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Apply the Free Market to Drugs and Immigration

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While recently appearing as a guest on a radio talk show on the subject of immigration, a listener called to say, “We already have open borders in this country, as evidenced by the 13 million illegal aliens living here in the United States.”

What he’s referring to, of course, is the black market, not legally functioning open borders.

Consider, for example, the war on drugs. During the past 40 years that this federal war has been waged, there have been those who have proclaimed, “The problem is that the drug laws are simply not being enforced. We’ve got to crack down in order to finally win the war on drugs.”

But the fact is that there have been increasing crackdowns in the war on drugs during the past four decades. For example, there have been ever-increasing military attacks on drug gangs in Mexico and in the United States such measures as mandatory minimum sentences in the U.S., severe assaults on the Fourth Amendment, and extradition of foreign drug lords to the U.S. None of these measures have brought “victory” any closer in the drug war. The black market has always reigned supreme, just as it did during Prohibition.

Is it theoretically possible to “win” the war on drugs? Possibly. For example, my bet is that there is a very low level of distribution and consumption of illicit drugs in North Korea. The price to be paid for that “success,” however, is extremely high, especially with respect to the establishment of a total police state and the concomitant loss of liberty.

It’s no different in the war on immigrants. People who live along the border know that the war is being waged fiercely. Border towns are filled with INS agents and Border Patrol agents (and DEA agents). Americans traveling north, especially brown-skinned ones, must show their papers to officials at government checkpoints north of the border and at airports, even if they have never left the United States. There are searches and seizures on the highways by roving Border Patrol agents. The Border Patrol also enters onto farms and ranches along the border without any warrant or probable cause.

Among the most recent measures in the war is the building of a Berlin Fence along the border and the forcible taking of people’s land against their will to build the Fence. Recently, U.S. officials also conducted a series of raids on American-owned businesses thousands of miles away from the border in order to arrest and deport hundreds of illegal immigrants who have found work in such businesses.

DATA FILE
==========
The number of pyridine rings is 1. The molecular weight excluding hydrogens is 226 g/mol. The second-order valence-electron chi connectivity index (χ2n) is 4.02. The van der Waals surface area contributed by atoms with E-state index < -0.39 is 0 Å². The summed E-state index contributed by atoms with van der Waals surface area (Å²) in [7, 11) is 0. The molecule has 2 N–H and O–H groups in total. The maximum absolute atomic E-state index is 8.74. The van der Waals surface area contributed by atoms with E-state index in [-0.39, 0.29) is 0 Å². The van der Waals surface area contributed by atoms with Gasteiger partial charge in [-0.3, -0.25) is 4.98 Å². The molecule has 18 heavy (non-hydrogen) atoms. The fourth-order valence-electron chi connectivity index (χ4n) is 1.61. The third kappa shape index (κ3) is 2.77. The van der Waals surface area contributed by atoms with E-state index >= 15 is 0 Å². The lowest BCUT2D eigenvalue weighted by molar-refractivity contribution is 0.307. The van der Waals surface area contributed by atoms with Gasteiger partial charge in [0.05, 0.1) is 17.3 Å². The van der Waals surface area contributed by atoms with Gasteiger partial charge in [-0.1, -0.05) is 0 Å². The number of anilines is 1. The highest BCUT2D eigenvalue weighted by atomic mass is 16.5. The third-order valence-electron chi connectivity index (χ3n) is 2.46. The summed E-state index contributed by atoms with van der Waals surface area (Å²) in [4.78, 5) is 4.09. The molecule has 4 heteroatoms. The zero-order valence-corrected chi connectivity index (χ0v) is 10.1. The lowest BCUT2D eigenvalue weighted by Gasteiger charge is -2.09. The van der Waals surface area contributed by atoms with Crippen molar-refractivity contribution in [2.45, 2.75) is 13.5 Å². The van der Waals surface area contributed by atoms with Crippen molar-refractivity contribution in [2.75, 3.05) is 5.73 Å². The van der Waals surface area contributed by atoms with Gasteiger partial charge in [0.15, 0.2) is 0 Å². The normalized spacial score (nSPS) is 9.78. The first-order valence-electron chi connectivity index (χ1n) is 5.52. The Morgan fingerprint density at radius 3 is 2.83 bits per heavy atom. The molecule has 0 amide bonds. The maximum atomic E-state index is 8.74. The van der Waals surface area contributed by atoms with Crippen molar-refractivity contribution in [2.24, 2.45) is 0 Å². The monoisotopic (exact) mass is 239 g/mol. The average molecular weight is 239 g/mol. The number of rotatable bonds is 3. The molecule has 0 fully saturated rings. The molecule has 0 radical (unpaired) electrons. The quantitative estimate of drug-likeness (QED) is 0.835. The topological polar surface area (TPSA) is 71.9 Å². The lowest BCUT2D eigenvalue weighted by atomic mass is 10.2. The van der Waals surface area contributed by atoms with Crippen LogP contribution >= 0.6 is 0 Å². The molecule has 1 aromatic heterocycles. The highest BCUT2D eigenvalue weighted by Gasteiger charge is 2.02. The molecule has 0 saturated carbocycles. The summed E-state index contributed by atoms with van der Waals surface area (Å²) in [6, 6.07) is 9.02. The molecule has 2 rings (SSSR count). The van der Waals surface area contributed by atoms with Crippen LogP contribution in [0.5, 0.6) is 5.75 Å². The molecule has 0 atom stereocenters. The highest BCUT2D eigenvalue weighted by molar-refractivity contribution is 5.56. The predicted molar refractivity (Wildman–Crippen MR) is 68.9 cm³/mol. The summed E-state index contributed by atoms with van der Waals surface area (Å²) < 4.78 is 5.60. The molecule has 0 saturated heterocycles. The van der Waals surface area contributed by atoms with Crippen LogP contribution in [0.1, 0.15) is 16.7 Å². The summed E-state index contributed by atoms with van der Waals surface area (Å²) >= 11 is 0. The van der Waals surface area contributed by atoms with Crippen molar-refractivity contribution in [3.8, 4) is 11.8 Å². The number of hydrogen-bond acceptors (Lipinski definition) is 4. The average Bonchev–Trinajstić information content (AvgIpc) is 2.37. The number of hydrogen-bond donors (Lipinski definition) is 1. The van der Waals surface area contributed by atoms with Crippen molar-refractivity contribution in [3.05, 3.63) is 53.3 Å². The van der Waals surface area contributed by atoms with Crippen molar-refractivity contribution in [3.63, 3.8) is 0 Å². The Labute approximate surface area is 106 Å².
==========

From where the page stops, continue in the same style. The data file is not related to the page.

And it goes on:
Make no mistake about it: The war on immigrants is being waged as fiercely as the war on drugs. The problem is that just as with the drug war, people circumvent the war on immigrants through the black market. This includes the hiring of illegal guides (coyotes) to help them get to America, most often through dangerous means, such as crossing the Arizona desert.

Is it theoretically possible to “win” the war on immigrants? Possibly. Again, the model would be North Korea, which has totally sealed borders. The price, however, would be as high as it would be in “winning” the drug war — the establishment of a total police state and the loss of liberty.

Thus, this is what many in the anti-immigrant crowd fail to acknowledge — that the very policy of controlled borders that they advocate leads toward the very result that they purport to abhor — big government, big spending, and big police state because there’s really no other way to “defeat” the black market that inevitably forms in response to making a peaceful activity illegal.

It’s no different in the war on drugs. There, the feds in both Mexico and the U.S. are just getting a good start in adopting ever-fiercer police/paramilitary measures, despite 30 years of failure, violence, death, and destructiveness.

Is there a solution to all this? Yes, and it’s a very simple one — the free market, which means the legalization of all drugs and the legalization of free movements of people. To put it another way, it involves a legal recognition of fundamental or natural rights, including the right of people to ingest whatever they want to ingest, no matter how harmful, and the right of people to travel and move in the pursuit of happiness.

Not only would the application of free-market principles to the areas of drug usage and immigration help restore harmony, peace, and prosperity to our land, it would also help restore a sense of moral principles as well, especially with respect to the Golden Rule and God’s commandment to love thy neighbor as thyself.

This post was written by:

Jacob G. Hornberger is founder and president of The Future of Freedom Foundation. He was born and raised in Laredo, Texas, and received his B.A. in economics from Virginia Military Institute and his law degree from the University of Texas. He was a trial attorney for twelve years in Texas. He also was an adjunct professor at the University of Dallas, where he taught law and economics. In 1987, Mr. Hornberger left the practice of law to become director of programs at the Foundation for Economic Education. He has advanced freedom and free markets on talk-radio stations all across the country as well as on Fox News’ Neil Cavuto and Greta van Susteren shows and he appeared as a regular commentator on Judge Andrew Napolitano’s show Freedom Watch. View these interviews at LewRockwell.com and from Full Context. Send him email.